My Atlanta Jewish Academy classmates did an amazing job putting together AJA’s National Student Walkout. It was moving, organized and well-executed, from the somber background music to the cards handed out with a quote about each victim.

The memorial recognized each individual whose life was lost, and Rabbi Adam Starr recited a heart-wrenching perek of Tehillim (a chapter of Psalms).

Standing by the flagpole, hearing my friends talk about kids our own age dying in school, I felt trapped. I was angry, and I was hurt. I was fearful, and I was disappointed. I pictured the shooter in my mind, and immediately my fists clenched.

And because of this, I didn’t participate in the student walkout.

The walkout consisted of two parts: the first to memorialize and the second to demand new gun laws. In the first part, memorializing, I took part; I’ve always believed that it’s important to dedicate time and memory to those who have left this world too early. But the second part, demanding new gun laws, is something I see as ridiculous and almost a waste of our time.

On Dec. 15, 1791, the Second Amendment was ratified. It states that we have the right “to keep and bear Arms,” and it was written with good reason: If our government were ever to attack us, we would need some form of protection.

The same can be said for every situation: If someone is pointing a gun at you, it would be pretty handy to have a gun, too. Guns supply our mortal bodies with the means to retaliate against and protect ourselves from those who wish to hurt us.

Many people look at this situation and think, “Well, why don’t we just get rid of guns?” Seemingly, that would get rid of the problem; however, that isn’t the case.

The answer has three parts.

The first part simply suggests that no matter whether something is illegal, a bad person will find a way of obtaining any object desired. Take, for instance, drugs that have the capabilities to kill: Students my own age find ways to get around the law and endanger their lives every day. Alcohol falls under this example, too.

The first part of the walkout, involving memorializing the 17 people slain at Parkland’s Marjory Stoneman Douglas High School, made sense, Eliana Goldin writes.

The same can be said for guns. Even if we make guns impossible to buy legally, options such as the black market exist. Because good people wouldn’t break the law and wouldn’t find ways to get guns, and because bad people would break the law to get guns, the situation results in only bad people with weapons.

Where would that leave us, the good people? It would leave us without any form of protection.

The second part, similar to the first, brings to mind that bad people will find other ways to commit terror. Let’s say that no one, even the bad guys, has access to guns. In this case, the bad guys can find other ways to murder, and the public is still left without any form of protection.

The third part is the most complex. The third part tells us that, weapons aside, the problem doesn’t lie in the gun itself. The third part explains that the real issue is the people behind the guns, the people pulling the triggers.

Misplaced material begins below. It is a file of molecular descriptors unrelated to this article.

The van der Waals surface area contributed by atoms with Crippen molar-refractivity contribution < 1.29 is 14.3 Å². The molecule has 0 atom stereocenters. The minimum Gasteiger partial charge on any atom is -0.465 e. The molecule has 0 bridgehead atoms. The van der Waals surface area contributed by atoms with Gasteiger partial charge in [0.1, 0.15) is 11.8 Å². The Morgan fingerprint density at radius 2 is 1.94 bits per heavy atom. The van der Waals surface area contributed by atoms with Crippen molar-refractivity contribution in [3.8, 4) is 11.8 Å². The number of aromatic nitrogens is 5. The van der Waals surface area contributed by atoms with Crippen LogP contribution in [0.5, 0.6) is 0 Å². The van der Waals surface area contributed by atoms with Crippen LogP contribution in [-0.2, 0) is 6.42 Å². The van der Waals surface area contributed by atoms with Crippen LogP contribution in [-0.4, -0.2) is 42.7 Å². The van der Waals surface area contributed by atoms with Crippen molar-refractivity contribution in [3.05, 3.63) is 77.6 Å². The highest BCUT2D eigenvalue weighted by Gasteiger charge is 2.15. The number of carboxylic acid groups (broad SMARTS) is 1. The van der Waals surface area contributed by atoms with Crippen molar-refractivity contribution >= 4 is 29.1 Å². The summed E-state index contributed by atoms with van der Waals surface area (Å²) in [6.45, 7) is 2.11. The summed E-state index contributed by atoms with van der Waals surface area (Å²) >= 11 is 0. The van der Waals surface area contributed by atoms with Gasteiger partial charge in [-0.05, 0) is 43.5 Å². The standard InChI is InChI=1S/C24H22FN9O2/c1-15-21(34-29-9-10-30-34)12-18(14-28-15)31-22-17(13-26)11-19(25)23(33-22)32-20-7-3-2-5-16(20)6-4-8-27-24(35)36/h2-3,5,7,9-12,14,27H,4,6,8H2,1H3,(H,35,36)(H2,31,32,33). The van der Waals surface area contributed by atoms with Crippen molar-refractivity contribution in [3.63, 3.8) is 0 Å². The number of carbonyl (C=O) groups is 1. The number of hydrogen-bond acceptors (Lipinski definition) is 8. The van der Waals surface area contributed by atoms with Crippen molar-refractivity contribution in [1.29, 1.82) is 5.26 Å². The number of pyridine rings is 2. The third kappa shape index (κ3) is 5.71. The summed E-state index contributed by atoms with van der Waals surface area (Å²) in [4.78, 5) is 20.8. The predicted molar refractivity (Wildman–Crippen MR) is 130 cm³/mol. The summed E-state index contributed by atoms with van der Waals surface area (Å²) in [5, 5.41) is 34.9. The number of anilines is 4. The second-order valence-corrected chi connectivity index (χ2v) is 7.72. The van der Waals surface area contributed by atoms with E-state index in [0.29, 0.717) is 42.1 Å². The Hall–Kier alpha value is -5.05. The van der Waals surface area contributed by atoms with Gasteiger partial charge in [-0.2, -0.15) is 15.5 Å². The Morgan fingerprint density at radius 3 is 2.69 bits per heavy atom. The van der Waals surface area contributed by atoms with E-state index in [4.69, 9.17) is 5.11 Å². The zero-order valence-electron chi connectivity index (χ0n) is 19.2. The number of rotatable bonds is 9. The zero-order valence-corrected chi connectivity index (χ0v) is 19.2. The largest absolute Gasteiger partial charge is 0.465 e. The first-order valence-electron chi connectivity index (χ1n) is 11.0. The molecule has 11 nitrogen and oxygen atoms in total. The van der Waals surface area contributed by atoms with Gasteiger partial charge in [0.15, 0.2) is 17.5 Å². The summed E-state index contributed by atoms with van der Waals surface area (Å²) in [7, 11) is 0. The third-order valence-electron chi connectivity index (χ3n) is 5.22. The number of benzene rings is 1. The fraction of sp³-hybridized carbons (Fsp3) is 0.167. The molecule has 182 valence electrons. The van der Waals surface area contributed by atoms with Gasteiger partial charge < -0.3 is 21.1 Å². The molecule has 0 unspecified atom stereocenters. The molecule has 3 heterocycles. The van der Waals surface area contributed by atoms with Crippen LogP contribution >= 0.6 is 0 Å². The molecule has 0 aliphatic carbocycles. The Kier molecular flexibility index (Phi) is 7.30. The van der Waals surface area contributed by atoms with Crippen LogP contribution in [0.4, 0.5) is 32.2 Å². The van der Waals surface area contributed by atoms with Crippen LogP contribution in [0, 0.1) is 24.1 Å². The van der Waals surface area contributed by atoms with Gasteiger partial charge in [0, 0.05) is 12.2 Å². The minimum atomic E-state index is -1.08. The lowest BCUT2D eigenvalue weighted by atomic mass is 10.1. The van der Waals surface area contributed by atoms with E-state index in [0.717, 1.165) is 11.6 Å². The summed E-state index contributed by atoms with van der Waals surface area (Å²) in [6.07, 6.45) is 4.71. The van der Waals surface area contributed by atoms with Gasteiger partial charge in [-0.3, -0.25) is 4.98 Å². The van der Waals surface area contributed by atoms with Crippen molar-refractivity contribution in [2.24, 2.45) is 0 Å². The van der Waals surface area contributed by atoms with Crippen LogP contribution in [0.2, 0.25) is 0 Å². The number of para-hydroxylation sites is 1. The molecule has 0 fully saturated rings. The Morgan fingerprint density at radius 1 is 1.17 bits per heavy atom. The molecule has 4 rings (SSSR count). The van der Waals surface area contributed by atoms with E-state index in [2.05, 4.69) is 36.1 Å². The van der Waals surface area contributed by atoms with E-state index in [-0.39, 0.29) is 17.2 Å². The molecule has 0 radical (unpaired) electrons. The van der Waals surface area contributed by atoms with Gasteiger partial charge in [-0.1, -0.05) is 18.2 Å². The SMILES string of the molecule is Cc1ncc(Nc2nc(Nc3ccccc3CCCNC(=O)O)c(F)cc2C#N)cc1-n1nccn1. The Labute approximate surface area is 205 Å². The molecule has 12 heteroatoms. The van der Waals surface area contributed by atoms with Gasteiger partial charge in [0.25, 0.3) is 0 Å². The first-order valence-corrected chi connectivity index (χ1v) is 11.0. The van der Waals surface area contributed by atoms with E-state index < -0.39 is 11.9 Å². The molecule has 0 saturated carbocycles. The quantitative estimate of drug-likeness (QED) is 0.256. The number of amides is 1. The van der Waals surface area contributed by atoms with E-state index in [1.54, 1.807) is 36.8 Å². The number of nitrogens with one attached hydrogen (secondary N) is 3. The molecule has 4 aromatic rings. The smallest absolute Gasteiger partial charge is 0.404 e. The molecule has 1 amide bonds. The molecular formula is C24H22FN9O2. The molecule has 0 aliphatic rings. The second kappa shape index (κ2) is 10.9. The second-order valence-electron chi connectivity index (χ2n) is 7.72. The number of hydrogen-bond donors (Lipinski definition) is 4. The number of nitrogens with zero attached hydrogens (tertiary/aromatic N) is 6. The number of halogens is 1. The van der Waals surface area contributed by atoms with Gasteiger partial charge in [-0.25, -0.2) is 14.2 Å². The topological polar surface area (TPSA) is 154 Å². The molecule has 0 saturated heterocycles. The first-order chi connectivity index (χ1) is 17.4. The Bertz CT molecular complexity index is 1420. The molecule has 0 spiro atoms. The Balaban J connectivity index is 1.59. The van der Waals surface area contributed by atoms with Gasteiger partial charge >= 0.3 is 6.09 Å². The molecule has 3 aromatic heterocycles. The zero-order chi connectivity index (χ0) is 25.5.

People take to the streets in marches, demanding a change in gun laws, demanding we put gun control at the top of the list, but it is the human who pulls the trigger.

We live in a society that is devoid of love and acceptance. We are plagued with depression and anxiety — mental diseases that are so often disregarded as teens just being teens. We call each other bad names, bully one another in person and online, and brush it all aside as if bullying is something regular and normal.

We have problems with our self-esteem and with our relationships with others, and instead of trying to fix these problems, we distract ourselves with selfies and homework. Our society is built on avoiding the real problems and instead creating problems out of what could be solutions.

Believe it or not, gun violence isn’t even on the top 10 list for causes of death. Instead, diseases are the causes for most deaths in the United States. In fact, you are 38 percent more likely to die from falling over than from a finger pulling a trigger.

Our resources need to be dedicated not to opposing our means of protection, but to solving the problem at its core.

On our high school students’ Facebook page, Yitzi Zolty, an AJA junior, posted an inspiring photo labeled “#Walk Up NOT Out.” The picture outlined ways to join the National Student Walk Up, such as by walking UP to the kids who sit alone and asking them to join your group or by walking UP to your teachers and saying thank you for all the hard work they do.

Movements like these, movements of kindness and motivation and love and respect, are the kinds of movements that will make a lasting impact on issues that matter most.

Rather than participate in the march, Shayna Shapiro, an AJA freshman, learned Torah with me for the 17 minutes commemorating those who died. We studied a book about Tehillim and learned about the importance of following b’derech Hashem, in the way of G-d.

In the last passage of Masechet Brachos, Rabbi Elazar says in the name of Rabbi Chaninah, “Torah scholars increase peace in the world.” While I don’t know for sure how to increase peace and cease bloodshed, I do know that the correct steps to take are those involving others. It can be anything from sitting with a friend learning Torah to inviting someone without many friends to join your study group.

Life is about living, and I chose not to participate in the National Student Walkout because I chose to participate in the National Student Walk Up instead. I chose to stay true to my ideals and beliefs regarding the Second Amendment, and every day I continue to stay true to the idea that we can diminish violence by creating an environment of love.

Eliana Goldin is a 10th-grader at Atlanta Jewish Academy.